The origins on the periodic table begin with the work of John Newlands and Dimitri Mendeleev.
Atomic structure is the positively charged nucleus and the negatively charged electrons circling around it, within an atom.
Elements names and symbols are used to identify the different elements of the periodic table. In this section you will explore why elements are named the way they are and also the importance of symbols of these elements and how they are used in the periodic table.
Elements are all around us in the everyday world. In this section you will explore how the periodic table relates to our everyday life and how we use this information to relate the elements around us to our lives.
Groups and Periods are the columns and rows of the periodic table. In this section you will explore how the periodic table was put together and the two main arrangement of the periodic table focusing on the groups and periods and metals and non metals.
Metals and non metals make up all of the periodic table and they are arranged in a certain order.
Elements compounds and mixtures are all unique combinations of different atoms in different ways.
States of matter are the different forms we find elements, compounds and mixtures in the periodic table as solids liquids and gases.
Changes of state happen when solids, liquids and gases change between each other due to energy being added or taken away.
Physical properties of a substance are a way of measuring different features of that element or compound and classifying them.
Chemical properties of a substance are a way of measuring its reactivity an the way it interacts with other atoms to form compounds.
The atomic number of the elements provides information on the number of protons in the nucleus.
Atomic mass refers to the mass of both the protons and neutrons and is always the larger of the two represented in the periodic table.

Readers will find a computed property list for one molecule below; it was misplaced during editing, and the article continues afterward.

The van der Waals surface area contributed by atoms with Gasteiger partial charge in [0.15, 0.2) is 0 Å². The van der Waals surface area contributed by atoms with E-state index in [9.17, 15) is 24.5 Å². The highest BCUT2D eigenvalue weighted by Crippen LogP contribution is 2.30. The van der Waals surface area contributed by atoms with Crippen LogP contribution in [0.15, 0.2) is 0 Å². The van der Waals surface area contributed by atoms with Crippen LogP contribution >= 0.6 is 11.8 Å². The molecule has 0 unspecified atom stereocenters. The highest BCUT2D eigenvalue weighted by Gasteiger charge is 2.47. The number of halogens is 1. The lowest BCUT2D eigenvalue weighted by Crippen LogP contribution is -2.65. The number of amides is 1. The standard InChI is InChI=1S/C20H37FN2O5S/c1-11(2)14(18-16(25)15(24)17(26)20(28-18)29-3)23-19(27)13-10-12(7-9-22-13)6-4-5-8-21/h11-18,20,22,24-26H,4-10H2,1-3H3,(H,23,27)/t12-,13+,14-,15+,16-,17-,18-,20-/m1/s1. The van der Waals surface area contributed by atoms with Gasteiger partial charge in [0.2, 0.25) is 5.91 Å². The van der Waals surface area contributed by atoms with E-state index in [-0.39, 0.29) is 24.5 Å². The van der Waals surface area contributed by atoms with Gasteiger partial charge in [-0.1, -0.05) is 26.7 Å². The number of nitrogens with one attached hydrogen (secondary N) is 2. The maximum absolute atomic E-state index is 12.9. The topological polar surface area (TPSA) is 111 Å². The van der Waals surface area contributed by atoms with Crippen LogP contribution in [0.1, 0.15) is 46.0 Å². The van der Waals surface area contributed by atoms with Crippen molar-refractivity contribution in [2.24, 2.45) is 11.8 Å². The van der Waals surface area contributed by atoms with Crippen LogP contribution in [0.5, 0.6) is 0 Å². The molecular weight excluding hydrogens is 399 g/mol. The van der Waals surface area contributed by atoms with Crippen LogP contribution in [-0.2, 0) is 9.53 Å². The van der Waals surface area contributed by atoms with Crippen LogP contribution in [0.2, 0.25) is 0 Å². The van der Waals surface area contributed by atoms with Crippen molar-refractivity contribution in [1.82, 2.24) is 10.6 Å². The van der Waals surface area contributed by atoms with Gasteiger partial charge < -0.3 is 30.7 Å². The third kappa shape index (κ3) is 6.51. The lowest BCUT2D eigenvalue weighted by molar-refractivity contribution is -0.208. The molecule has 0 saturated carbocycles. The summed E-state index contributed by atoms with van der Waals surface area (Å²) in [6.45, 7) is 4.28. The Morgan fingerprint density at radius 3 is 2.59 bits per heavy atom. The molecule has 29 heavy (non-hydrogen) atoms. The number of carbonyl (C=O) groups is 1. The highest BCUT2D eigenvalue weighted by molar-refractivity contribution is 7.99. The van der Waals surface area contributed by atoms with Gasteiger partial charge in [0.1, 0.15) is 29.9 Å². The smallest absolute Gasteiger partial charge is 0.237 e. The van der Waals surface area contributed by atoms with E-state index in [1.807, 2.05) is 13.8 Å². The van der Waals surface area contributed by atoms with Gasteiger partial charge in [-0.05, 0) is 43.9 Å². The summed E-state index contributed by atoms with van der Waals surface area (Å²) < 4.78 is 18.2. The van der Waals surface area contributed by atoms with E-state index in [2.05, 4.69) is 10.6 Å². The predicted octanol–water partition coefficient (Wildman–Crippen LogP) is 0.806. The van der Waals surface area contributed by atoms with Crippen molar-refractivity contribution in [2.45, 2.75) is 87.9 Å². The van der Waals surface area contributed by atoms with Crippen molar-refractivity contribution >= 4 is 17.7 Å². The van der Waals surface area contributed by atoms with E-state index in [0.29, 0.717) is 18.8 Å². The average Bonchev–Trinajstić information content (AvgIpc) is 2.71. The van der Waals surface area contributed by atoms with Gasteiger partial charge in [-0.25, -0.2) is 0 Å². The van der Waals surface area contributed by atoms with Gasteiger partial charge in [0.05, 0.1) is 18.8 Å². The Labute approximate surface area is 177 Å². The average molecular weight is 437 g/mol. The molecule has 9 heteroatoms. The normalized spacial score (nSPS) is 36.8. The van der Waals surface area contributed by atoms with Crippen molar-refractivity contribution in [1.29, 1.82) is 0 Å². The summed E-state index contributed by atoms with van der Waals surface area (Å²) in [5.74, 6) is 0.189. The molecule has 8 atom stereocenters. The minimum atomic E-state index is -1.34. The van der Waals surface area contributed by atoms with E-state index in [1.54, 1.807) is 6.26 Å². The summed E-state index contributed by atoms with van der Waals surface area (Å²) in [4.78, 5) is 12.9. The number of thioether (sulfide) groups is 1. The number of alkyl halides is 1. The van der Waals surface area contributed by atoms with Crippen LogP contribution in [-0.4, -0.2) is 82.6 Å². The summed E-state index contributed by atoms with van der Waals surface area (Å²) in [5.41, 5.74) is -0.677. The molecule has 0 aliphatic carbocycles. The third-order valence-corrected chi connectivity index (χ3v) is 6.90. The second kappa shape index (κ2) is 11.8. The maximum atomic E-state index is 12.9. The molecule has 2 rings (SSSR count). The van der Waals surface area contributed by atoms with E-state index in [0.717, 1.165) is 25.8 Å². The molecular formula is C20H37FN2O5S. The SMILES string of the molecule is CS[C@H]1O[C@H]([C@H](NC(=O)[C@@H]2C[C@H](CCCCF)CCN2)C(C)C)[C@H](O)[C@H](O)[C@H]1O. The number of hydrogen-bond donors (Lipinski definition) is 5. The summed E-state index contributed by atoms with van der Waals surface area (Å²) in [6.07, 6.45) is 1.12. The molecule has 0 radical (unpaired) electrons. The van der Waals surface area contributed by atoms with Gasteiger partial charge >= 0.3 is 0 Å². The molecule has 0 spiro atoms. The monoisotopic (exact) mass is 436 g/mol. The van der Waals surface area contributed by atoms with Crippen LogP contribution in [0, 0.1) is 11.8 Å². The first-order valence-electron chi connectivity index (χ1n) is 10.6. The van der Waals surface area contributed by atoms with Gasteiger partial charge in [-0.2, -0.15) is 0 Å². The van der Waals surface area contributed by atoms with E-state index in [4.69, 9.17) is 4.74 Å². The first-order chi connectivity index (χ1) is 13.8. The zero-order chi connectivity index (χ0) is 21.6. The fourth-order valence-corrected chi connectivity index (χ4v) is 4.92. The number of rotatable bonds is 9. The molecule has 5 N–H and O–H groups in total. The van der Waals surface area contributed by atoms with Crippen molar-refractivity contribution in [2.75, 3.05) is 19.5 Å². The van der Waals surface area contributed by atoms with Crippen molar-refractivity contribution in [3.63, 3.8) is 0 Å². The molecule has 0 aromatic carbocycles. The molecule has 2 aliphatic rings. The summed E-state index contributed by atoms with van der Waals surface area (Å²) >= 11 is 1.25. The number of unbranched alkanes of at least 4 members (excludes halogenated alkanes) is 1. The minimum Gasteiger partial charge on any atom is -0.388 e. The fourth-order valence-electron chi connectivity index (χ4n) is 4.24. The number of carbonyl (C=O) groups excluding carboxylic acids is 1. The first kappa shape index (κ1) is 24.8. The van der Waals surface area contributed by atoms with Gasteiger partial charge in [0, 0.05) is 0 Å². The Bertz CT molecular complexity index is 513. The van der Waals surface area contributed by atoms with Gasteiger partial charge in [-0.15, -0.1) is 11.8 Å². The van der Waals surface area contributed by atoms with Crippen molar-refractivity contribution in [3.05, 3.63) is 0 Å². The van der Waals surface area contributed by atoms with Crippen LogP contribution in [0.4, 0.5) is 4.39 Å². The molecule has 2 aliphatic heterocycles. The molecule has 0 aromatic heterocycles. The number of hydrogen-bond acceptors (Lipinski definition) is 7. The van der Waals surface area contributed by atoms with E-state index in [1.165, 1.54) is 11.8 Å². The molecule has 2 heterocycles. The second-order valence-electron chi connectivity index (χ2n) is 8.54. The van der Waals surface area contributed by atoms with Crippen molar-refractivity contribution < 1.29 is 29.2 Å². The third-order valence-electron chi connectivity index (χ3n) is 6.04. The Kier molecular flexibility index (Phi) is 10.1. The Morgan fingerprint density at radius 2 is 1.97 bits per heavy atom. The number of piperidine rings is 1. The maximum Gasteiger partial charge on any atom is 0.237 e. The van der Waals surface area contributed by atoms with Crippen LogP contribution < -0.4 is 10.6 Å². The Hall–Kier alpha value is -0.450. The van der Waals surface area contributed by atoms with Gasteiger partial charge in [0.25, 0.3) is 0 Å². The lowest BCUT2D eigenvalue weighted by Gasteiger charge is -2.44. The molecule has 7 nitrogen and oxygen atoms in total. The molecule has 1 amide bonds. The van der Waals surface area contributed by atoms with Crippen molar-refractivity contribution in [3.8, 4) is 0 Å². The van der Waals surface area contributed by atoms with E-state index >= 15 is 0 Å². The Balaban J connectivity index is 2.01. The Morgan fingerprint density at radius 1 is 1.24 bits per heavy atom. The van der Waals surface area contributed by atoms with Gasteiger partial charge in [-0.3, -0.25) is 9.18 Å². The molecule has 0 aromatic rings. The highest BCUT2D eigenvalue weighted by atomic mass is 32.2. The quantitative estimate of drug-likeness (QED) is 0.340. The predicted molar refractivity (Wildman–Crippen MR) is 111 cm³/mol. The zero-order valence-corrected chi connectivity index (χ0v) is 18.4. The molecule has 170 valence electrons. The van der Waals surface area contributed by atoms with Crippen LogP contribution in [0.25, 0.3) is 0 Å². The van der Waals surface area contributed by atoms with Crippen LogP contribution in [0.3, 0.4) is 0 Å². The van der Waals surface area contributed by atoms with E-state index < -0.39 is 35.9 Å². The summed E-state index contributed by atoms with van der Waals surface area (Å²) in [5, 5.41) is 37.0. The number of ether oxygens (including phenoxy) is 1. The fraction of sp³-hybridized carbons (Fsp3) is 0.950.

Isotopes are elements with different numbers of neutrons in the nucleus but the same number of protons.
Ions are atoms or groups of atoms that have either lost or gained electrons so they have a positive or negative charge.
Gaps in the periodic table were first used by Dimtri Mendeleev when he could not find an element to fit the patterns of the groups and periods he was using. Mendeleev knew there would be undiscovered elements so used these gaps to prompt other scientists to start looking for them.
The abundance of elements in the universe and on earth is a measure of how much in terms of mass or percentage of that element is naturally occurring. Some elements in the universe such as hydrogen and helium, very basic elements make up large amounts of matter in the universe. Where as rare elements like francium and caesium are much less abundant and rare.
Some elements have to be made in the lab as they cannot exist in the natural world like most elements. These elements sometimes require special conditions and equipment to force them to decay or force two different nuclei together.
Alchemy is a term used to describe the historical study of elements and matter with the goal of creating an elixir for immortality or trying to change metals into more precious metals.
Alchemy whilst being the study of such wild theories as the transmutation of metals and prolonging of life also had many useful origins of chemistry today from drug design to experimental techniques we still use in the lab today.
Alchemy symbols are illustrations that have been used by alchemists for hundreds of years to communicate between alchemists about different elements and scientific methods in the pursuit of alchemy. It was also used as a way to protect their discoveries and findings as often they were only known by a few people.